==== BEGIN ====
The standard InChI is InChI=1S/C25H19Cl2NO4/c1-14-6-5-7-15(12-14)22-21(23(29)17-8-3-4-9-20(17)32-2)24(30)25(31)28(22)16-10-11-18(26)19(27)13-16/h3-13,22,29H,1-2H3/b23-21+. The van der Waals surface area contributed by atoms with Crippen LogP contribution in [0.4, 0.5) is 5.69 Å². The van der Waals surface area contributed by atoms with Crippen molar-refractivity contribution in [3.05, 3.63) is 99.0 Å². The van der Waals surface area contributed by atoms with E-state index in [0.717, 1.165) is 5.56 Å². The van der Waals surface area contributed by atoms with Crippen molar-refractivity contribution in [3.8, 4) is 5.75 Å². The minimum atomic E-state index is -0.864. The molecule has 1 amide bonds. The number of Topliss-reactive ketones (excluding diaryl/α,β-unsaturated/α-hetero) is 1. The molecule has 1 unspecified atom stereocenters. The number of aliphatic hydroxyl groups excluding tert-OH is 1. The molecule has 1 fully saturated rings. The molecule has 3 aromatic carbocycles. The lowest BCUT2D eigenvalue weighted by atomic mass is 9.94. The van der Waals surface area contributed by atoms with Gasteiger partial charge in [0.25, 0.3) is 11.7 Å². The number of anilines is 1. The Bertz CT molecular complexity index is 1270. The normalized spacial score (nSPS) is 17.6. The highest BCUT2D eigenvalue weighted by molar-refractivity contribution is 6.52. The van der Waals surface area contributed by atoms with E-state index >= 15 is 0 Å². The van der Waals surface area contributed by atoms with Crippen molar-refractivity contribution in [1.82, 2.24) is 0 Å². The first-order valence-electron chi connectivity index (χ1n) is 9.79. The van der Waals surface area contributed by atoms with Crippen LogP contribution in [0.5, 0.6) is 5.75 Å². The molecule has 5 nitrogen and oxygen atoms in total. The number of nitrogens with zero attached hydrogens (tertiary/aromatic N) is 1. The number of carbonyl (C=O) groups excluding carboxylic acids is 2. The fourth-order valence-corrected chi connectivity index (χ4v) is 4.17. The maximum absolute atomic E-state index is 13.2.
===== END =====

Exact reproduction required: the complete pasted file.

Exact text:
The standard InChI is InChI=1S/C25H19Cl2NO4/c1-14-6-5-7-15(12-14)22-21(23(29)17-8-3-4-9-20(17)32-2)24(30)25(31)28(22)16-10-11-18(26)19(27)13-16/h3-13,22,29H,1-2H3/b23-21+. The van der Waals surface area contributed by atoms with Crippen LogP contribution in [0.4, 0.5) is 5.69 Å². The van der Waals surface area contributed by atoms with Crippen molar-refractivity contribution in [3.05, 3.63) is 99.0 Å². The van der Waals surface area contributed by atoms with E-state index in [0.717, 1.165) is 5.56 Å². The van der Waals surface area contributed by atoms with Crippen molar-refractivity contribution in [3.8, 4) is 5.75 Å². The minimum atomic E-state index is -0.864. The molecule has 1 amide bonds. The number of Topliss-reactive ketones (excluding diaryl/α,β-unsaturated/α-hetero) is 1. The molecule has 1 unspecified atom stereocenters. The number of aliphatic hydroxyl groups excluding tert-OH is 1. The molecule has 1 fully saturated rings. The molecule has 3 aromatic carbocycles. The lowest BCUT2D eigenvalue weighted by atomic mass is 9.94. The van der Waals surface area contributed by atoms with Gasteiger partial charge in [0.25, 0.3) is 11.7 Å². The number of anilines is 1. The Bertz CT molecular complexity index is 1270. The normalized spacial score (nSPS) is 17.6. The highest BCUT2D eigenvalue weighted by molar-refractivity contribution is 6.52. The van der Waals surface area contributed by atoms with E-state index >= 15 is 0 Å². The van der Waals surface area contributed by atoms with Crippen molar-refractivity contribution in [1.82, 2.24) is 0 Å². The first-order valence-electron chi connectivity index (χ1n) is 9.79. The van der Waals surface area contributed by atoms with Crippen LogP contribution in [0.5, 0.6) is 5.75 Å². The molecule has 5 nitrogen and oxygen atoms in total. The number of nitrogens with zero attached hydrogens (tertiary/aromatic N) is 1. The number of carbonyl (C=O) groups excluding carboxylic acids is 2. The fourth-order valence-corrected chi connectivity index (χ4v) is 4.17. The maximum absolute atomic E-state index is 13.2.